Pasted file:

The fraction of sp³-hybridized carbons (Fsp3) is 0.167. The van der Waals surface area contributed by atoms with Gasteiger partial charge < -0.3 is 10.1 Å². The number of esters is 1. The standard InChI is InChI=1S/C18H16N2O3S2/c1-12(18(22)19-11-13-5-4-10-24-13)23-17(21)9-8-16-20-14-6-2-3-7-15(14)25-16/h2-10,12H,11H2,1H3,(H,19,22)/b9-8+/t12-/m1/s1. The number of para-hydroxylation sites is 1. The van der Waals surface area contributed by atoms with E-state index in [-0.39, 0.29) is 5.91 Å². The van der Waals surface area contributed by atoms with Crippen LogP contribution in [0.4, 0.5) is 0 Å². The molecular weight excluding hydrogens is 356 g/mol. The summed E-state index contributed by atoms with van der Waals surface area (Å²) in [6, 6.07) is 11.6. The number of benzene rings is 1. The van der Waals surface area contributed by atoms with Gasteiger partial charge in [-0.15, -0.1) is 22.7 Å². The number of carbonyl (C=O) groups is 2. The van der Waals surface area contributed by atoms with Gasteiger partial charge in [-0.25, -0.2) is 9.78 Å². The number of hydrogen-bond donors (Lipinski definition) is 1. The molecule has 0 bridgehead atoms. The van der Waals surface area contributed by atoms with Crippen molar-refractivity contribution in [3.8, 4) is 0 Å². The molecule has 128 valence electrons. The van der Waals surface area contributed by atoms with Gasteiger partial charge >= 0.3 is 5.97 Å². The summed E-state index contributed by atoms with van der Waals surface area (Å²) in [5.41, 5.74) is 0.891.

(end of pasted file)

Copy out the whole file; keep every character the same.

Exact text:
The fraction of sp³-hybridized carbons (Fsp3) is 0.167. The van der Waals surface area contributed by atoms with Gasteiger partial charge < -0.3 is 10.1 Å². The number of esters is 1. The standard InChI is InChI=1S/C18H16N2O3S2/c1-12(18(22)19-11-13-5-4-10-24-13)23-17(21)9-8-16-20-14-6-2-3-7-15(14)25-16/h2-10,12H,11H2,1H3,(H,19,22)/b9-8+/t12-/m1/s1. The number of para-hydroxylation sites is 1. The van der Waals surface area contributed by atoms with E-state index in [-0.39, 0.29) is 5.91 Å². The van der Waals surface area contributed by atoms with Crippen LogP contribution in [0.4, 0.5) is 0 Å². The molecular weight excluding hydrogens is 356 g/mol. The summed E-state index contributed by atoms with van der Waals surface area (Å²) in [6, 6.07) is 11.6. The number of benzene rings is 1. The van der Waals surface area contributed by atoms with Gasteiger partial charge in [-0.15, -0.1) is 22.7 Å². The number of carbonyl (C=O) groups is 2. The van der Waals surface area contributed by atoms with Gasteiger partial charge in [-0.25, -0.2) is 9.78 Å². The number of hydrogen-bond donors (Lipinski definition) is 1. The molecule has 0 bridgehead atoms. The van der Waals surface area contributed by atoms with Crippen molar-refractivity contribution in [3.8, 4) is 0 Å². The molecule has 128 valence electrons. The van der Waals surface area contributed by atoms with Gasteiger partial charge >= 0.3 is 5.97 Å². The summed E-state index contributed by atoms with van der Waals surface area (Å²) in [5.41, 5.74) is 0.891.